Where there is no imagination, there is no horror. – Arthur Conan Doyle
Halloween just may be my favorite holiday of the year. Well, after Christmas. And Thanksgiving. And the two weeks leading up to my birthday. And all holidays that cancel school. But still: Halloween is awesome.
I mean, how often does society allow us to dress as Zorro? Or Vito Corleone? Or “My name is Inigo Montoya. You killed my father. Prepare to die.” Of course, all of this hinges on your mother’s handmade costume getting to you on time (if which it doesn’t, you just go as “Halloween themed”), but nonetheless, Halloween is a blast.
However, underlying the children jacked on sugar, the adults trying to choose costumes that balance sex appeal with tastefulness, runs some fascinating social psychological principles. That is, under the mask of Halloween, there’s some insidious psychology behind those masks on Halloween…
For example, researchers in 1976 set up an experiment across 27 different homes on Halloween. At each residence, a researcher would greet the trick-or-treaters, tell them they could take one piece of candy from the bowl, and then disappear inside, saying she had to work.
The kids, then, were left to make the decision: only take one piece as requested or clench with their grubby paws till they could hold no more.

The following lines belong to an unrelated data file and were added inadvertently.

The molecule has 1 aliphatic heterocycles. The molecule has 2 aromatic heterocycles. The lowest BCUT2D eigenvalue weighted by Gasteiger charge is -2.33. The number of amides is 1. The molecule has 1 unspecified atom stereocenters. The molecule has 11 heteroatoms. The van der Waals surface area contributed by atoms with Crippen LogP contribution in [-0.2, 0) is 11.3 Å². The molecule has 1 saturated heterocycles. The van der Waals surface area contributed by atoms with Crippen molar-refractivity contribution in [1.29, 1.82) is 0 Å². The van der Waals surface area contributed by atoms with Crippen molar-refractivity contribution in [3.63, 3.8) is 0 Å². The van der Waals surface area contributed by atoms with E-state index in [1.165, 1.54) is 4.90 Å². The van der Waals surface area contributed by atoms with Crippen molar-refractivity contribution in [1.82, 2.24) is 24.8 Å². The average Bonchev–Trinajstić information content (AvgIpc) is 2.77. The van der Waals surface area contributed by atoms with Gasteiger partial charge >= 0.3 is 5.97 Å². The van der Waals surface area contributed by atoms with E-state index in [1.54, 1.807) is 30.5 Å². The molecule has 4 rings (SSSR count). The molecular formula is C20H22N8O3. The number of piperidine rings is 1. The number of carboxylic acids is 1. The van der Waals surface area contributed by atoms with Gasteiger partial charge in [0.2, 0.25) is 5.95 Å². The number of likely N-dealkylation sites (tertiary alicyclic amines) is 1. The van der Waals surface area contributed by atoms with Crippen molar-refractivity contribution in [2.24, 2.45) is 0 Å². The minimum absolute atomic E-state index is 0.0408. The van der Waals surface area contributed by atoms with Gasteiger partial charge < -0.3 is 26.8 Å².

While the first researcher went back inside, another researcher secretly watched the children, noting whether they were in a group, whether they wore masks, and how much candy each child took.
Now, if a child was alone and not wearing a mask, he or she only took more than the single piece of candy 7.5% of the time. However, for kids who were both in a group and had their faces covered, they took extra candy nearly 60% of the time—those greedy little snots.
What happens is that these kids—masked and in groups—become “deindividuated.” That is, they are now less attuned to their own self-awareness; they are less cognizant of their actions and the consequences that follow from them. In this regard, when hidden by anonymity, the children’s inhibitions are lowered, permitting the transgression.
A couple years later, another team of researchers conducted a similar study. This time, all the children in the study were wearing masks; however, the researchers either did or didn’t ask them for their name and address (individuating information), and then let them take candy from a bowl that was either in front of a mirror (to increase self-awareness) or without one.
Here, the researchers found that when kids were asked their name and address and took the candy in front of mirror, the researchers were able to reduce the anonymity bestowed by groups and masks: only 9% took extra candy this time.
All of this highlights how important self-awareness is in making decisions. For example, mascots are often so wacky because they have the anonymity of their costume. Or warriors back in the day who painted their faces were more fearsome in battle.
So this Halloween, if you’re trying to make choices you normally wouldn’t, try wearing a mask. Or just drink a lot of pumpkin beer.
Beaman, A. L., Klentz, B., Diener, E., & Svanum, S. (1979). Self-awareness and transgression in children: two field studies. Journal of personality and social psychology, 37(10), 1835.
Diener, E., Fraser, S. C., Beaman, A. L., & Kelem, R. T. (1976). Effects of deindividuation variables on stealing among Halloween trick-or-treaters. Journal of personality and social psychology, 33(2), 178.